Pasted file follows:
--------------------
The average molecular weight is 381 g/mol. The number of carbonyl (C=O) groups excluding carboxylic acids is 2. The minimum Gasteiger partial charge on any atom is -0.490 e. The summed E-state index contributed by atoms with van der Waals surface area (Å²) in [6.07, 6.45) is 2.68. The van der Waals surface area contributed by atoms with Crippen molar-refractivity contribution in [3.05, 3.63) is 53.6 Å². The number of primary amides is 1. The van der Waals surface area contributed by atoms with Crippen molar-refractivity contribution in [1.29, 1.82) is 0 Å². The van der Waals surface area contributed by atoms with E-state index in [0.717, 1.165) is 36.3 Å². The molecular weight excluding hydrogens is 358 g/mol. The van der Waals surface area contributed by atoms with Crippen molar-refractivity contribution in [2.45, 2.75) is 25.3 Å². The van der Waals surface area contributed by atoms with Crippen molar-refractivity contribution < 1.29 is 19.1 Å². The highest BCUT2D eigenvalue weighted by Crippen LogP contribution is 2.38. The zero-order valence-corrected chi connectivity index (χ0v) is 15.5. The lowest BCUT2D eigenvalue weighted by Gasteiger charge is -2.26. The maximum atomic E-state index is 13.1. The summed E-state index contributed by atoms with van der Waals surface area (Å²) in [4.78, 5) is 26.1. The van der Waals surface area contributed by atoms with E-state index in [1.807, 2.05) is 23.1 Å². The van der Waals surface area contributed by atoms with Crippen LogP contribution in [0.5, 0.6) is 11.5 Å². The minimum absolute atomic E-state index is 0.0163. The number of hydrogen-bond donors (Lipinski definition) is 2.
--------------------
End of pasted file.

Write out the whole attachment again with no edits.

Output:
The average molecular weight is 381 g/mol. The number of carbonyl (C=O) groups excluding carboxylic acids is 2. The minimum Gasteiger partial charge on any atom is -0.490 e. The summed E-state index contributed by atoms with van der Waals surface area (Å²) in [6.07, 6.45) is 2.68. The van der Waals surface area contributed by atoms with Crippen molar-refractivity contribution in [3.05, 3.63) is 53.6 Å². The number of primary amides is 1. The van der Waals surface area contributed by atoms with Crippen molar-refractivity contribution in [1.29, 1.82) is 0 Å². The van der Waals surface area contributed by atoms with E-state index in [0.717, 1.165) is 36.3 Å². The molecular weight excluding hydrogens is 358 g/mol. The van der Waals surface area contributed by atoms with Crippen molar-refractivity contribution in [2.45, 2.75) is 25.3 Å². The van der Waals surface area contributed by atoms with Crippen molar-refractivity contribution < 1.29 is 19.1 Å². The highest BCUT2D eigenvalue weighted by Crippen LogP contribution is 2.38. The zero-order valence-corrected chi connectivity index (χ0v) is 15.5. The lowest BCUT2D eigenvalue weighted by Gasteiger charge is -2.26. The maximum atomic E-state index is 13.1. The summed E-state index contributed by atoms with van der Waals surface area (Å²) in [4.78, 5) is 26.1. The van der Waals surface area contributed by atoms with E-state index in [1.807, 2.05) is 23.1 Å². The van der Waals surface area contributed by atoms with Crippen LogP contribution in [0.5, 0.6) is 11.5 Å². The minimum absolute atomic E-state index is 0.0163. The number of hydrogen-bond donors (Lipinski definition) is 2.